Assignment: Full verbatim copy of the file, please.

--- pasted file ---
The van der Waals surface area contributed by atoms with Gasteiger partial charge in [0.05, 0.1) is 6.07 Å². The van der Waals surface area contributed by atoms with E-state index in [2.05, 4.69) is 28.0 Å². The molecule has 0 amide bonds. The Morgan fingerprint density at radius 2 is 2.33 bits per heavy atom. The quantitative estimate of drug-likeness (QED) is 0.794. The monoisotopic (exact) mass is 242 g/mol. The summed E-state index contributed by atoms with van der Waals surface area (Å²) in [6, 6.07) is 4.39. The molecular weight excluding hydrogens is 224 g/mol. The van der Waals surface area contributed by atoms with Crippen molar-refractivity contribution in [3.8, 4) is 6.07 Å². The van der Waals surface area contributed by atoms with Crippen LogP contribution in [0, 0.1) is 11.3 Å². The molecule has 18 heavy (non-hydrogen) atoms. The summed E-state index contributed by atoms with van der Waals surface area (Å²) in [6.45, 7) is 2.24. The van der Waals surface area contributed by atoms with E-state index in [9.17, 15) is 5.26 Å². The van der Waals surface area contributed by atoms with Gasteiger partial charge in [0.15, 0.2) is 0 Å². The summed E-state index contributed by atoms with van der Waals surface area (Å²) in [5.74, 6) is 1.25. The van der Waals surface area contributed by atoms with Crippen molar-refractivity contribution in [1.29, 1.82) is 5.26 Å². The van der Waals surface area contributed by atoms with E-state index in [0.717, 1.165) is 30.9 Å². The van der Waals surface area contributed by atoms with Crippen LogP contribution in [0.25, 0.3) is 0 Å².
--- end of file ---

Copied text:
The van der Waals surface area contributed by atoms with Gasteiger partial charge in [0.05, 0.1) is 6.07 Å². The van der Waals surface area contributed by atoms with E-state index in [2.05, 4.69) is 28.0 Å². The molecule has 0 amide bonds. The Morgan fingerprint density at radius 2 is 2.33 bits per heavy atom. The quantitative estimate of drug-likeness (QED) is 0.794. The monoisotopic (exact) mass is 242 g/mol. The summed E-state index contributed by atoms with van der Waals surface area (Å²) in [6, 6.07) is 4.39. The molecular weight excluding hydrogens is 224 g/mol. The van der Waals surface area contributed by atoms with Crippen molar-refractivity contribution in [3.8, 4) is 6.07 Å². The van der Waals surface area contributed by atoms with Crippen LogP contribution in [0, 0.1) is 11.3 Å². The molecule has 18 heavy (non-hydrogen) atoms. The summed E-state index contributed by atoms with van der Waals surface area (Å²) in [6.45, 7) is 2.24. The van der Waals surface area contributed by atoms with E-state index in [9.17, 15) is 5.26 Å². The van der Waals surface area contributed by atoms with Gasteiger partial charge in [0.15, 0.2) is 0 Å². The summed E-state index contributed by atoms with van der Waals surface area (Å²) in [5.74, 6) is 1.25. The van der Waals surface area contributed by atoms with Crippen molar-refractivity contribution in [1.29, 1.82) is 5.26 Å². The van der Waals surface area contributed by atoms with E-state index in [0.717, 1.165) is 30.9 Å². The van der Waals surface area contributed by atoms with Crippen LogP contribution in [0.25, 0.3) is 0 Å².